Woman of Influence

updated 11/20/1995 AT 01:00 AM EST

originally published 11/20/1995 AT 01:00 AM EST

THE SETTING WAS A LAVISH Washington gala for CARE, the international relief fund, and Alma Powell, wife of Colin Powell, then chairman of the Joint Chiefs of Staff, was scheduled to offer some welcoming remarks. On her way to the dais, she paused to give her husband his orders: "Dear," she whispered, then smoothly handed him her pocket-book. The general, his four stars glinting on the shoulders of his military tuxedo, dutifully tucked the bag under his arm and stood at attention. "There are many ways to serve," he whispered to a grinning friend.

Of course, the way many of his admirers wanted Powell to serve was from the White House, as the nation's Commander in Chief. But the quietly forceful Alma, 58, never warmed to the idea of a presidential campaign. Even before the assassination of Israeli Prime Minister Yitzhak Rabin (see page 164), she expressed concern about "crazy people out there" jeopardizing her husband's safety. "It brings those fears back up to the surface," said her close friend Elayne Bennett, wife of former Secretary of Education William Bennett, shortly before Powell made his announcement not to seek the Republican nomination. "It affects everyone whose husband is in politics when something like this happens." Mindful of the racial attacks in the 1960s that earned her Alabama hometown the nickname Bombingham, Powell knew her husband faced even greater risks because of his race. And recent media reports of her decade-long treatment for depression, which she controls with medication, provided a pungent taste of the kind of scrutiny, and innuendo, a campaign would inspire. Said Michael Powell, 32, the eldest of the couple's children: "She's been around this town long enough to know that it's sport for people to come after people."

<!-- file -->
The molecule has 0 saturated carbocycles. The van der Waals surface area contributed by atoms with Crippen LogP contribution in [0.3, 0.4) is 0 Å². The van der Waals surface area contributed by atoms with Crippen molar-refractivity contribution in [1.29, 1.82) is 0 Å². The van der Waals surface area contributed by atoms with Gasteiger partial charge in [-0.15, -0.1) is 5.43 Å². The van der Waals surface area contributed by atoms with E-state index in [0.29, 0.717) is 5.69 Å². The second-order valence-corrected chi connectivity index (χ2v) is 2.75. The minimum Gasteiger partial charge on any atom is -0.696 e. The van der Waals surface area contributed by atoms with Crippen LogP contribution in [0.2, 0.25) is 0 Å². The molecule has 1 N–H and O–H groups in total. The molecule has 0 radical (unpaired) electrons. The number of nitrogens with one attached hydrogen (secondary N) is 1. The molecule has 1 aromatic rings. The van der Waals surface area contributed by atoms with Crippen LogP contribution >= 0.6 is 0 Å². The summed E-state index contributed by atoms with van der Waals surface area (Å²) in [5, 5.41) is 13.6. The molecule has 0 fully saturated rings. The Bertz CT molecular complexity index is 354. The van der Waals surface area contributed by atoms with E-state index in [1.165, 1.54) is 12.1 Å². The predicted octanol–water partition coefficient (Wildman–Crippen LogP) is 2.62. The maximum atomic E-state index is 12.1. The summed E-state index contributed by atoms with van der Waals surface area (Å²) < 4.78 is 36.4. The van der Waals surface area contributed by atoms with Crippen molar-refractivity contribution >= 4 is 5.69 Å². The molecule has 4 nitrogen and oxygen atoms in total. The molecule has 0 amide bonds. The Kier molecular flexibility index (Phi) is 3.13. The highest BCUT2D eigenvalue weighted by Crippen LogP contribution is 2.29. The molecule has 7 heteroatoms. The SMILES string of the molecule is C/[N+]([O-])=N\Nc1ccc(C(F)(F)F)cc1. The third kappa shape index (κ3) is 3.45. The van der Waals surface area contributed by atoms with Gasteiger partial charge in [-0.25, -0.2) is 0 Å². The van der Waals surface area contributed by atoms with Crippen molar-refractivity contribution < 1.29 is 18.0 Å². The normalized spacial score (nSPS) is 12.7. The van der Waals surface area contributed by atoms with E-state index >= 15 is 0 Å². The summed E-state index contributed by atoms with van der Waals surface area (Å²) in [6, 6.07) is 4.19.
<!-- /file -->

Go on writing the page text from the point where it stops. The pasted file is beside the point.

Still, said Michael of her reservations about a Powell candidacy, "it's not a veto kind of thing. It's truly a mutual choice." The night before Colin's press conference, the family gathered at the Powells' three-story home in McLean, Va., for one last discussion. Powell, who said at his press conference that he lacked a "passion and commitment" for politics, had said throughout his months-long deliberations that whatever he did, "we will do as a team."

That is, in fact, what the couple has done for 33 years together. As Colin rose through the officer corps, Alma shepherded the family through nearly a score of moves around the U.S. "Each time, I unpacked everything and hung the pictures on the wall and made it home," she says. While her husband was facing enemy fire in Vietnam, Alma wrote letters of love and comfort from her parents' home in Birmingham, never mentioning the civil rights battles that forced her father to sit up nights with a shotgun on his lap, fearful of an attack on his family. Says Colin's sister, Marilyn Berns: "Any woman who comes through as an Army wife is a real trouper."